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Interest in labor management solutions for the restaurant back office are at an all-time high. With labor accounting for up to one third or more of the average restaurant’s cost of sales, trying to get the perfect number of employee’s on-the-clock at any given moment is critical to keeping stores profitable.
Many restaurant chains only measure how well their managers are at executing schedules based on sales forecasts. But what if a restaurant’s actual sales didn’t match its forecasted expectations? If that were the case, a restaurant would either have too many employees working or potentially too few employees working…and that can spell trouble for guest experience and profitability.
Enter an important labor performance concept CrunchTime calls “Earned Hours.” Earned Hours indicates how many hours your employees should have worked based on actual sales.
Why are Earned Hours important?
Real time performance metrics (available in-store and on a mobile platform) for sales and labor will help your restaurant managers interpret store performance and provide meaningful information to course correct. The Earned Hours metric takes ideal hours and recasts it to show how much labor you should have based on actual sales/guests, etc. For labor, this is roughly analogous to actual to theoretical food cost analysis. It is a metric that shows how responsive your team is to the variances between forecasts and actual sales...and this feedback is provided every 15 minutes throughout the day. What’s more, a manager’s Earned Hours can be used as a feedback device to drive better schedule planning, execution, and reaction in the future.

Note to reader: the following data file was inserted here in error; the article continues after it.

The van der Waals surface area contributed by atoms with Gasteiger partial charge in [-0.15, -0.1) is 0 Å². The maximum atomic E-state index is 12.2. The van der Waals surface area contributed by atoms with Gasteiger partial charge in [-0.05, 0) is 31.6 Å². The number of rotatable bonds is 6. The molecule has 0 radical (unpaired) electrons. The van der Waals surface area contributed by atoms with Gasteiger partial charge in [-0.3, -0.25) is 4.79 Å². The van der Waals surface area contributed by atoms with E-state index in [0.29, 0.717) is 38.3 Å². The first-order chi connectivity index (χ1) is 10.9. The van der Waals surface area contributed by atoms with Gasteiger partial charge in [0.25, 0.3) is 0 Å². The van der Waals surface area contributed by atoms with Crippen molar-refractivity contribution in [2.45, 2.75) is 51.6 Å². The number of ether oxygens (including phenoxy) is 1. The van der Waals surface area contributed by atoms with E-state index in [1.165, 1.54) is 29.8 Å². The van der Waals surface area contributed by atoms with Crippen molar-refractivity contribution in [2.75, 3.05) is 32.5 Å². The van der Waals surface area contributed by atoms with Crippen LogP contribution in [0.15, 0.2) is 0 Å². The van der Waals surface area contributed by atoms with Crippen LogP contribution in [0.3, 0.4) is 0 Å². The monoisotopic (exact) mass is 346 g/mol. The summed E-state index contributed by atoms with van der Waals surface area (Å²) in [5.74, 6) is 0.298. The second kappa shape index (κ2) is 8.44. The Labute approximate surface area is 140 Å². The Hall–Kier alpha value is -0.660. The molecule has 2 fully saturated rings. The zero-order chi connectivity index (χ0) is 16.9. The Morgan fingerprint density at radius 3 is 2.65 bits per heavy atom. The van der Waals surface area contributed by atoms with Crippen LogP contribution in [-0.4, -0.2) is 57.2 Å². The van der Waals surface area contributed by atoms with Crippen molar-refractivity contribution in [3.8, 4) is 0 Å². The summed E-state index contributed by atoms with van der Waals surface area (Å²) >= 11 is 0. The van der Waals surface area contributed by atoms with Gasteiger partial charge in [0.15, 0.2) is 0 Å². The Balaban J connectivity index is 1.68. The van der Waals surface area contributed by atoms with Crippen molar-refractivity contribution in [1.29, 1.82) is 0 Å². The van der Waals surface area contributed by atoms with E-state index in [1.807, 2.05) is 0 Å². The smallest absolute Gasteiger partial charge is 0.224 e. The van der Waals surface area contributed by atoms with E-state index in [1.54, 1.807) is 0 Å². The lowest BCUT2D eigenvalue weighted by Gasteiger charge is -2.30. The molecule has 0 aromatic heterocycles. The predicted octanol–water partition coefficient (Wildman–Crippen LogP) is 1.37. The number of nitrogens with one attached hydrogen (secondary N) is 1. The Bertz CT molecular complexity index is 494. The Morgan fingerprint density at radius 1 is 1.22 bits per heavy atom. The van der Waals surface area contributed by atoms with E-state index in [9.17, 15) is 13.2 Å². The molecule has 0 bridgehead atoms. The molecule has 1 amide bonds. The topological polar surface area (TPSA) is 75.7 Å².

Calculating Earned Hours
Quality labor management solutions measure schedule performance by looking at their Actual Hours-to-Earned Hours Variance. The (+/-) variance is derived from calculating Actual Hours (how many hours the employees worked) – minus – Earned Hours (how many hours they should have worked given the actual sales performance). The resulting (+/-) variance indicates how well or poorly a manager reacted to real-time restaurant sales performance against the implemented employee schedule plan.
For example: The Beanpot Grill
Based on her weekly sales forecast and staffing templates, the new manager at the Beanpot Grill believed she needed 6 “ideal” hours per day for a line cook position. However, so far this week, based on her actual sales, her “earned hours” indicates she only needs 4 hours per day for a line cook. This +2 hour per day variance (6 ideal minus 4 earned) indicates that to make labor performance targets, the Beanpot Grill’s manager will need to be more responsive to slower sales conditions and adjust her employees’ hours accordingly.
If a managers Actual-to-Earned Hours Variance is close to zero, they are doing a good job calling in extra people or sending people home during busy or slow days, respectively. If their variance is too high or too low from zero, they might be too slow to react during sales conditions that require staffing level adjustments. These managers should be coached by an experienced supervisor about how to be more responsive to current sales conditions.
To learn more about Earned Hours and how the CrunchTime Back Office Solution can help your restaurants can optimize your labor costs, visit us at CrunchTime.com.